Saskatchewan’s rapid test engine blushes

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Saskatchewan has gone from lagging behind to leading in rapid COVID-19 testing as Canada faces a new variant.

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Saskatchewan has gone from lagging behind to leading in rapid COVID-19 testing as Canada grapples with a new variant of the virus.

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The province is expected to receive 10.6 million tests in the last three months of 2021 – nearly nine per capita – which will allow it to significantly expand access as other provinces scramble for swabs.

“I think Saskatchewan might be a bit of an outlier,” said University of Saskatchewan epidemiology professor Dr. Nazeem Muhajarine.

Dr Nazeem Muhajarine is Professor of Community Health and Epidemiology at the University of Saskatchewan.
Dr Nazeem Muhajarine is Professor of Community Health and Epidemiology at the University of Saskatchewan. Photo by Matt Smith /Saskatoon StarPhoenix

Hundreds of libraries, co-ops, hotels and chambers of commerce in Saskatchewan have become distribution centers for rapid tests. By all accounts, the system is a well-oiled machine. Greater Saskatoon Chamber of Commerce CEO Jason Aebig requested additional kits last week after Premier Scott Moe warned the new, extra-infectious Omicron variant of COVID-19 was the most important challenge in the province to date.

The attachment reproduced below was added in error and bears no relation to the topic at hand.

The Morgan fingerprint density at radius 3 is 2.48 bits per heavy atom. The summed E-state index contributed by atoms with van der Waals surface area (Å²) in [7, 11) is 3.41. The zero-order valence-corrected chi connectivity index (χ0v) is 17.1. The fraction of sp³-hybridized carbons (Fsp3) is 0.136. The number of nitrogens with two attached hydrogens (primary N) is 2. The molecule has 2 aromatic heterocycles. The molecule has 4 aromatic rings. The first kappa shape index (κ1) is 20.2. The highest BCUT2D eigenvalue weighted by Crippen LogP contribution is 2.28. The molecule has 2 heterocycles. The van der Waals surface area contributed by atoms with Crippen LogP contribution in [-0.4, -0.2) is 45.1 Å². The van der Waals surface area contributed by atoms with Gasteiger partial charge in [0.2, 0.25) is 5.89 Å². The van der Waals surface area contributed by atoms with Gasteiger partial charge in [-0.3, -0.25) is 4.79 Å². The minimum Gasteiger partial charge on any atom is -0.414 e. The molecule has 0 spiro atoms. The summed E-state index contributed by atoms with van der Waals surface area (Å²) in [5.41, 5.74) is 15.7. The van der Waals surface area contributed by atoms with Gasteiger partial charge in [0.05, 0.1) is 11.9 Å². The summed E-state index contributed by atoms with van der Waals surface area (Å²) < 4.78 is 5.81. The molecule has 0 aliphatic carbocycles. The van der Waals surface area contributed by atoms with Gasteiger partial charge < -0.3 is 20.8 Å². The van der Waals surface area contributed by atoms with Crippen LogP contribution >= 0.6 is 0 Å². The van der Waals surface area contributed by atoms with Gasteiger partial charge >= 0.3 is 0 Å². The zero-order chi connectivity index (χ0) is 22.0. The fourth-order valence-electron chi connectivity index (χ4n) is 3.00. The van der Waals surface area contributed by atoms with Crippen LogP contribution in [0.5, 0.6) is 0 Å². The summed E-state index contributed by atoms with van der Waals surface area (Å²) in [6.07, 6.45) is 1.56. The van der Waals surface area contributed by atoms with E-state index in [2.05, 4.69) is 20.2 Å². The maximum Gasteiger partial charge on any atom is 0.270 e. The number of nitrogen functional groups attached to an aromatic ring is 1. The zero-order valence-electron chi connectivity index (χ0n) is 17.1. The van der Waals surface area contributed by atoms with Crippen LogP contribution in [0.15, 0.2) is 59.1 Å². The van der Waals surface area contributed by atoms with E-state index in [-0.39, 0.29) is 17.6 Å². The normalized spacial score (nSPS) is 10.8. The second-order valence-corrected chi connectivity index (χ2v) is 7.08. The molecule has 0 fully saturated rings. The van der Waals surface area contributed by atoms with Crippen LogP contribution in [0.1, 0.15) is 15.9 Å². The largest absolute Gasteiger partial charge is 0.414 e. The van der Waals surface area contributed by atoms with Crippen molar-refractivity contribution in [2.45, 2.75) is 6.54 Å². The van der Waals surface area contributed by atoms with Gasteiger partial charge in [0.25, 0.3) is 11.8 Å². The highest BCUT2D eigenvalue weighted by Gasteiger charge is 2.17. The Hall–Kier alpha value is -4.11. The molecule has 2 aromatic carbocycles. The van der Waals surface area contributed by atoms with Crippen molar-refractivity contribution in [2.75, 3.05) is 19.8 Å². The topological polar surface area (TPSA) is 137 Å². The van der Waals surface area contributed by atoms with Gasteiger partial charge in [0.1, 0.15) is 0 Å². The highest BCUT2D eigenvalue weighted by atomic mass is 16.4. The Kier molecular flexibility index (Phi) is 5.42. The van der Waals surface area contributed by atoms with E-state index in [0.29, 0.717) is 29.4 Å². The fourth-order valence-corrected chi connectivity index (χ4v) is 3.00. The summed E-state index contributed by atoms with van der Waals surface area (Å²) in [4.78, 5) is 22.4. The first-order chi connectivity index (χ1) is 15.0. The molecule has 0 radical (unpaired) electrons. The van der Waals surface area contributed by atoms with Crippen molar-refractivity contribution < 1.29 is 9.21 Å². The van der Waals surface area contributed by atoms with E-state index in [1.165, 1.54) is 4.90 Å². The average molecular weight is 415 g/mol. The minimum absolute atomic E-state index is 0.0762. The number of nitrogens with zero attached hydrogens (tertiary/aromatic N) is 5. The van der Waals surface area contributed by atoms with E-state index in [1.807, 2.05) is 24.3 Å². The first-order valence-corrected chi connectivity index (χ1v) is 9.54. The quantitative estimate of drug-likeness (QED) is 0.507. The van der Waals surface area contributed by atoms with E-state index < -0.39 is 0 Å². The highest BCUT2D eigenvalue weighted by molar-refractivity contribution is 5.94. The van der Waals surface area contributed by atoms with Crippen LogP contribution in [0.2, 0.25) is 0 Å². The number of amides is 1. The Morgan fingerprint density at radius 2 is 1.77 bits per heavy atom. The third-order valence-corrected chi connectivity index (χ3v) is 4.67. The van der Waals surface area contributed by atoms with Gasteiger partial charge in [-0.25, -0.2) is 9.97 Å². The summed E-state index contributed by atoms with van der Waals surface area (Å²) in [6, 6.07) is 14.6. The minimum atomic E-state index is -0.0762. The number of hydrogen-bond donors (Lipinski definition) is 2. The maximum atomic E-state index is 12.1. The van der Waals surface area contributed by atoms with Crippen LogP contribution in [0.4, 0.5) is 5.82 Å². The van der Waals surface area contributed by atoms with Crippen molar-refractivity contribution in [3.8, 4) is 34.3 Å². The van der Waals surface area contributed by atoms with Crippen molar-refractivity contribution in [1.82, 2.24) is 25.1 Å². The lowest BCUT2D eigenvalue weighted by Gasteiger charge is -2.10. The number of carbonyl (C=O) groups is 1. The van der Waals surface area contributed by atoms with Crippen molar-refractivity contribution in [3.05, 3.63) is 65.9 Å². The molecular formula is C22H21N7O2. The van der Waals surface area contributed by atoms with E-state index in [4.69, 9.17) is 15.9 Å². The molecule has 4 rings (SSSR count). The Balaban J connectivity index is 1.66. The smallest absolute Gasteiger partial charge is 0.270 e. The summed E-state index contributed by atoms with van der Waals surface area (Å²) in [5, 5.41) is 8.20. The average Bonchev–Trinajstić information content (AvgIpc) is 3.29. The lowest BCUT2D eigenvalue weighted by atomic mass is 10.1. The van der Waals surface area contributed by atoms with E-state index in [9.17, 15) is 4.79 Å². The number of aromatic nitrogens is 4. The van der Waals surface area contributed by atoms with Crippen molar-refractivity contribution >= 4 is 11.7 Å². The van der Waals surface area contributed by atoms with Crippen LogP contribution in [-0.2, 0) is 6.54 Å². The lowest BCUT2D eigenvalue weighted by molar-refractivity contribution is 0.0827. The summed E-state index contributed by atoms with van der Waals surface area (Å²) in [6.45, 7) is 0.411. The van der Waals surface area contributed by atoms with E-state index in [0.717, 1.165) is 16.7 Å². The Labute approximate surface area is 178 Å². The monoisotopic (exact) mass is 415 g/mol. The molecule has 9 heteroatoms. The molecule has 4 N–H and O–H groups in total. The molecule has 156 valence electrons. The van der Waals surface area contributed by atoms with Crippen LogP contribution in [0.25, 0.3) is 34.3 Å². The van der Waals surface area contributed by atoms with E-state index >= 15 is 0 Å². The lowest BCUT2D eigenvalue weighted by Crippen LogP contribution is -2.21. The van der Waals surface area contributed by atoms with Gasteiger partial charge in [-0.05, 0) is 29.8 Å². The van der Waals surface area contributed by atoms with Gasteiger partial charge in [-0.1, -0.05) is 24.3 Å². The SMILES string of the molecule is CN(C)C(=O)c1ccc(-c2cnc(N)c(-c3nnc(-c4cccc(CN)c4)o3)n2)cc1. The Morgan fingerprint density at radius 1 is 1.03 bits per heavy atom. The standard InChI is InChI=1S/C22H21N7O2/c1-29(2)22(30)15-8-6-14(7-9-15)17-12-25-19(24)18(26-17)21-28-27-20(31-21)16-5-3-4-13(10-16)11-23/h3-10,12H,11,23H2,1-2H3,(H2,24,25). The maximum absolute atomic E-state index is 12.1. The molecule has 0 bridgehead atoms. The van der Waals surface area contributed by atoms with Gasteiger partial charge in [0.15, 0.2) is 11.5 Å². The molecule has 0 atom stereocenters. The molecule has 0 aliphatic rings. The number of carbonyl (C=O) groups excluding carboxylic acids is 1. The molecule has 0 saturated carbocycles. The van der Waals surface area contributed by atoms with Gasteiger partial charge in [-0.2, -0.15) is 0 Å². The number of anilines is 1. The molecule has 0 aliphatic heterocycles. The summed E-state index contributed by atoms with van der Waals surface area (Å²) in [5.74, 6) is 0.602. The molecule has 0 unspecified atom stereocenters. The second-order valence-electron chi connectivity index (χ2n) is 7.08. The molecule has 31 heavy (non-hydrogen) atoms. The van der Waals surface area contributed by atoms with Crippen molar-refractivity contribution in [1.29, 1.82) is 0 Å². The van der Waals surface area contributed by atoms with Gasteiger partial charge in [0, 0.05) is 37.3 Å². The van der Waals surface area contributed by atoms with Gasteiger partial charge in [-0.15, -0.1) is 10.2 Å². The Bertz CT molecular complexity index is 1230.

“The next day, I had two pallets of test kits. I had 3,000 test kits delivered to our offices, ”Aebig said. “It was not the before, where you might have to wait a week to 10 days for this inventory to start reaching you.

Jason Aebig, CEO of the Greater Saskatoon Chamber of Commerce.
Jason Aebig, CEO of the Greater Saskatoon Chamber of Commerce. Photo by Michelle Berg /Saskatoon StarPhoenix

Maritime provinces like Nova Scotia were the first to use them to detect and quell epidemics, but Saskatchewan may be unprecedented in the speed with which it has adopted them.

In October, the Saskatchewan government ordered 10.6 million rapid tests from the Federal Reserve until the end of the year. It was shortly after the government launched the idea of ​​importing and approving its own kits, apparently due to discontent over the federal rollout.

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This was a stark contrast from the start of the year, when Saskatchewan came under fire for using only a tiny fraction of its swabs. The government has expanded testing in healthcare facilities and high-risk environments like shelters, but few have done so in businesses or the general public. In October, schools participating in a pilot test program sold out so quickly that they ran lotteries to decide which parents would get them.

“Obviously, the province has its process in place. It works more easily, ”Aebig said.

The huge offer gave Saskatchewan a logistical advantage when Omicron arrived, even amid reports of shortages or distribution problems in provinces like Ontario and Quebec.